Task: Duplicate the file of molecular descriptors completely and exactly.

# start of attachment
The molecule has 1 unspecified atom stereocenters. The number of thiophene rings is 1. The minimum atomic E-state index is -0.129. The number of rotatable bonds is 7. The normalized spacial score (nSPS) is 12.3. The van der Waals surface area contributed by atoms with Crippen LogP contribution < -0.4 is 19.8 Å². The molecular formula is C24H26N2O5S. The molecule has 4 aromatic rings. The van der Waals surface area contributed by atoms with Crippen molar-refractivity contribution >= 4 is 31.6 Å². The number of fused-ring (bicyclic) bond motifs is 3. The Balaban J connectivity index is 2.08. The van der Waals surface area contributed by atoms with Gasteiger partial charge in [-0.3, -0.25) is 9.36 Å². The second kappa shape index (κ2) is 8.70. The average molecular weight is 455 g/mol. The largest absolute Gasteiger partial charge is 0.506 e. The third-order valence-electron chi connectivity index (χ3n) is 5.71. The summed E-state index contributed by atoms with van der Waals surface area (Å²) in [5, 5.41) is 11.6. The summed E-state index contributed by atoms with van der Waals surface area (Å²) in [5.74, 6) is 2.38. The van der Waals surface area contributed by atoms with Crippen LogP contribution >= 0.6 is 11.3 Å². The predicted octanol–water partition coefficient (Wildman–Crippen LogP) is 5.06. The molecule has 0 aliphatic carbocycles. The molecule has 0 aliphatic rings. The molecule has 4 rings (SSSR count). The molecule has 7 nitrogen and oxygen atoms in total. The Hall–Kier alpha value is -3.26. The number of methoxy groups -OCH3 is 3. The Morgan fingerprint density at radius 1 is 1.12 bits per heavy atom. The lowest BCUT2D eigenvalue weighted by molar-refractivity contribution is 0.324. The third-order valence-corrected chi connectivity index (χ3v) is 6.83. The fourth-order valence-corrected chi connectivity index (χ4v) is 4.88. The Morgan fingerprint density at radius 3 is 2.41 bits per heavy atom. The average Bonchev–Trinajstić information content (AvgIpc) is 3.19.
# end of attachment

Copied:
The molecule has 1 unspecified atom stereocenters. The number of thiophene rings is 1. The minimum atomic E-state index is -0.129. The number of rotatable bonds is 7. The normalized spacial score (nSPS) is 12.3. The van der Waals surface area contributed by atoms with Crippen LogP contribution < -0.4 is 19.8 Å². The molecular formula is C24H26N2O5S. The molecule has 4 aromatic rings. The van der Waals surface area contributed by atoms with Crippen molar-refractivity contribution >= 4 is 31.6 Å². The number of fused-ring (bicyclic) bond motifs is 3. The Balaban J connectivity index is 2.08. The van der Waals surface area contributed by atoms with Gasteiger partial charge in [-0.3, -0.25) is 9.36 Å². The second kappa shape index (κ2) is 8.70. The average molecular weight is 455 g/mol. The largest absolute Gasteiger partial charge is 0.506 e. The third-order valence-electron chi connectivity index (χ3n) is 5.71. The summed E-state index contributed by atoms with van der Waals surface area (Å²) in [5, 5.41) is 11.6. The summed E-state index contributed by atoms with van der Waals surface area (Å²) in [5.74, 6) is 2.38. The van der Waals surface area contributed by atoms with Crippen LogP contribution >= 0.6 is 11.3 Å². The predicted octanol–water partition coefficient (Wildman–Crippen LogP) is 5.06. The molecule has 0 aliphatic carbocycles. The molecule has 0 aliphatic rings. The molecule has 4 rings (SSSR count). The molecule has 7 nitrogen and oxygen atoms in total. The Hall–Kier alpha value is -3.26. The number of methoxy groups -OCH3 is 3. The Morgan fingerprint density at radius 1 is 1.12 bits per heavy atom. The lowest BCUT2D eigenvalue weighted by molar-refractivity contribution is 0.324. The third-order valence-corrected chi connectivity index (χ3v) is 6.83. The fourth-order valence-corrected chi connectivity index (χ4v) is 4.88. The Morgan fingerprint density at radius 3 is 2.41 bits per heavy atom. The average Bonchev–Trinajstić information content (AvgIpc) is 3.19.